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NASA Asteroid Sampling Mission Renamed OSIRIS-APEX for New Journey

The former OSIRIS-REx spacecraft sets off on a journey to study asteroid Apophis and take advantage of the asteroid’s 2029 flyby of Earth, the likes of which hasn’t happened since the dawn of recorded history.

Editor’s note, Jan. 2, 2024: This article has been updated to clarify that, while asteroid Apophis makes its closest approach of Earth on April 13, 2029, the OSIRIS-APEX spacecraft will not arrive until shortly thereafter.

At the end of a long-haul road trip, it might be time to kick up your feet and rest awhile – especially if it was a seven-year, 4 billion-mile journey to bring Earth a sample of asteroid Bennu. But OSIRIS-REx (Origins, Spectral Interpretation, Resource Identification and Security – Regolith Explorer), the NASA mission that accomplished this feat in September, is already well on its way (with a new name) to explore a new destination.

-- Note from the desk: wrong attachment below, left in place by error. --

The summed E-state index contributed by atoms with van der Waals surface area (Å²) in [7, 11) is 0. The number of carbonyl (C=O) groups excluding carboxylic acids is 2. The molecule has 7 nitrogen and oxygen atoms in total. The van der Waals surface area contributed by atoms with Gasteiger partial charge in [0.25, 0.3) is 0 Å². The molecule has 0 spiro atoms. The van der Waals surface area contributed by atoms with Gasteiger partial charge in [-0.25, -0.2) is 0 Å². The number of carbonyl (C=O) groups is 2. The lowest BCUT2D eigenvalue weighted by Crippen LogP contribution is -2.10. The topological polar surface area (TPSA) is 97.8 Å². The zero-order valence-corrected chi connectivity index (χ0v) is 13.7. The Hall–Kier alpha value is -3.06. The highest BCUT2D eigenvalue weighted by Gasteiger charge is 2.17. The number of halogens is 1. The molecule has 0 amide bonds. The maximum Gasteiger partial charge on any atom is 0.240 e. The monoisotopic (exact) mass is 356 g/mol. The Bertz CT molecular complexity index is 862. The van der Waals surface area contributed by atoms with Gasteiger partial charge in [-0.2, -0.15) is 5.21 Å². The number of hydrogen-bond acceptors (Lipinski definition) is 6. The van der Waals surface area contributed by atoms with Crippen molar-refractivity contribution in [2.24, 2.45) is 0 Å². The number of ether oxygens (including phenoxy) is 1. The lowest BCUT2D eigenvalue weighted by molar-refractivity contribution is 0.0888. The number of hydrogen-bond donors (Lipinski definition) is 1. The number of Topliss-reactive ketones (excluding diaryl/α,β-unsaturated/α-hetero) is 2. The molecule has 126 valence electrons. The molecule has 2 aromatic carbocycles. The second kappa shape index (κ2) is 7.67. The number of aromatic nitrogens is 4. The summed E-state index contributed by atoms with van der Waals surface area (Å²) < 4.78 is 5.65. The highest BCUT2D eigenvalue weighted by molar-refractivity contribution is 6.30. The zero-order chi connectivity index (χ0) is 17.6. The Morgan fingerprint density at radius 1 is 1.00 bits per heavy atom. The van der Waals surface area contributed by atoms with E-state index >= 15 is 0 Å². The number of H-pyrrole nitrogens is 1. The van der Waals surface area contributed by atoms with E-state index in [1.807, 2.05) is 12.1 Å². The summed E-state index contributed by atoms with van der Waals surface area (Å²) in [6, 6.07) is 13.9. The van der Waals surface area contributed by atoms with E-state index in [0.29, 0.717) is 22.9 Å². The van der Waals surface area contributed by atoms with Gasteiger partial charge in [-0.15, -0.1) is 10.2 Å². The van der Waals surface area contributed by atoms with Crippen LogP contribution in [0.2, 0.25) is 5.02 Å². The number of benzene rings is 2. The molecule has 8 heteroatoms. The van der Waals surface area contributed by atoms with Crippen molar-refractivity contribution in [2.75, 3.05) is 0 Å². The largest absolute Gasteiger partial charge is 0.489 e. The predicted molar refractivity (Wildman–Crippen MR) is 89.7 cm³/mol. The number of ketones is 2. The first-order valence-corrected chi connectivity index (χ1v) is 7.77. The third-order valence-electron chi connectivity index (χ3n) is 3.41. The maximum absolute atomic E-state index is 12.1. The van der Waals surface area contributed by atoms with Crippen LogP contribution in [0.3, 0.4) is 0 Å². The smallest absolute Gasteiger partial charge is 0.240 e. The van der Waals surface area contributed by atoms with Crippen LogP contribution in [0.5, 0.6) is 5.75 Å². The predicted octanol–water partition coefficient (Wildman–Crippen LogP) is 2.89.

When OSIRIS-REx left Bennu in May 2021 with a sample aboard, its instruments were in great condition, and it still had a quarter of its fuel left. So instead of shutting down the spacecraft after it delivered the sample, the team proposed to dispatch it on a bonus mission to asteroid Apophis, with an expected arrival in April 2029. NASA agreed, and OSIRIS-APEX (Origins, Spectral Interpretation, Resource Identification, and Security – Apophis Explorer) was born.

A Rare Opportunity at Apophis

After considering several destinations (including Venus and various comets), NASA chose to send the spacecraft to Apophis, an “S-type” asteroid made of silicate materials and nickel-iron – a fair bit different than the carbon-rich, “C-type” Bennu.